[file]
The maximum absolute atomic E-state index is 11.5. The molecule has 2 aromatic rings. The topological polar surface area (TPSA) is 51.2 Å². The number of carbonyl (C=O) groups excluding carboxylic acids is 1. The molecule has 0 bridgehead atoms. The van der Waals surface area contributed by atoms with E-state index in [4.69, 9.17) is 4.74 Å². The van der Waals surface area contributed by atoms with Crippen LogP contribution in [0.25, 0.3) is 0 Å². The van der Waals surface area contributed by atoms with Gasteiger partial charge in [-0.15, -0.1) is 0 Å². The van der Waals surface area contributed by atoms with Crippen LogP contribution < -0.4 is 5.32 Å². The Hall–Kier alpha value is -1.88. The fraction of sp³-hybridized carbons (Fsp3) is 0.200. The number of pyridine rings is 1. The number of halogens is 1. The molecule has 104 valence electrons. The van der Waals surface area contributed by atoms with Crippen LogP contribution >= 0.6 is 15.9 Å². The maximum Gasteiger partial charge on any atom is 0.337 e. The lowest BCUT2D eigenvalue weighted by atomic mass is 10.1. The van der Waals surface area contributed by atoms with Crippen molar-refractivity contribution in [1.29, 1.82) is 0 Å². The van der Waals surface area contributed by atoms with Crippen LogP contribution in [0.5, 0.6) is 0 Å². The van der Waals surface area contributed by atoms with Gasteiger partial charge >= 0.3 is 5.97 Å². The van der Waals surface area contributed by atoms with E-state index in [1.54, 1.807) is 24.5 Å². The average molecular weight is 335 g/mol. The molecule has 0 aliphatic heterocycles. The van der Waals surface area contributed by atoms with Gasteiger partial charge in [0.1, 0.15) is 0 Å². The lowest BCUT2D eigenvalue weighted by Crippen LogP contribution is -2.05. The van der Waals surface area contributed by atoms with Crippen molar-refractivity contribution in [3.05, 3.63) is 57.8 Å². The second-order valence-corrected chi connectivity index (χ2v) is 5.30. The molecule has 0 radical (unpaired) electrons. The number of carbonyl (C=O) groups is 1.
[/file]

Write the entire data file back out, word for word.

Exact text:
The maximum absolute atomic E-state index is 11.5. The molecule has 2 aromatic rings. The topological polar surface area (TPSA) is 51.2 Å². The number of carbonyl (C=O) groups excluding carboxylic acids is 1. The molecule has 0 bridgehead atoms. The van der Waals surface area contributed by atoms with E-state index in [4.69, 9.17) is 4.74 Å². The van der Waals surface area contributed by atoms with Crippen LogP contribution in [0.25, 0.3) is 0 Å². The van der Waals surface area contributed by atoms with Gasteiger partial charge in [-0.15, -0.1) is 0 Å². The van der Waals surface area contributed by atoms with Crippen LogP contribution < -0.4 is 5.32 Å². The Hall–Kier alpha value is -1.88. The fraction of sp³-hybridized carbons (Fsp3) is 0.200. The number of pyridine rings is 1. The number of halogens is 1. The molecule has 104 valence electrons. The van der Waals surface area contributed by atoms with Crippen LogP contribution >= 0.6 is 15.9 Å². The maximum Gasteiger partial charge on any atom is 0.337 e. The lowest BCUT2D eigenvalue weighted by atomic mass is 10.1. The van der Waals surface area contributed by atoms with Crippen molar-refractivity contribution in [1.29, 1.82) is 0 Å². The van der Waals surface area contributed by atoms with Crippen LogP contribution in [0.5, 0.6) is 0 Å². The van der Waals surface area contributed by atoms with Gasteiger partial charge >= 0.3 is 5.97 Å². The van der Waals surface area contributed by atoms with E-state index in [1.54, 1.807) is 24.5 Å². The average molecular weight is 335 g/mol. The molecule has 0 aliphatic heterocycles. The van der Waals surface area contributed by atoms with Gasteiger partial charge in [0.1, 0.15) is 0 Å². The lowest BCUT2D eigenvalue weighted by Crippen LogP contribution is -2.05. The van der Waals surface area contributed by atoms with Crippen molar-refractivity contribution in [3.05, 3.63) is 57.8 Å². The second-order valence-corrected chi connectivity index (χ2v) is 5.30. The molecule has 0 radical (unpaired) electrons. The number of carbonyl (C=O) groups is 1.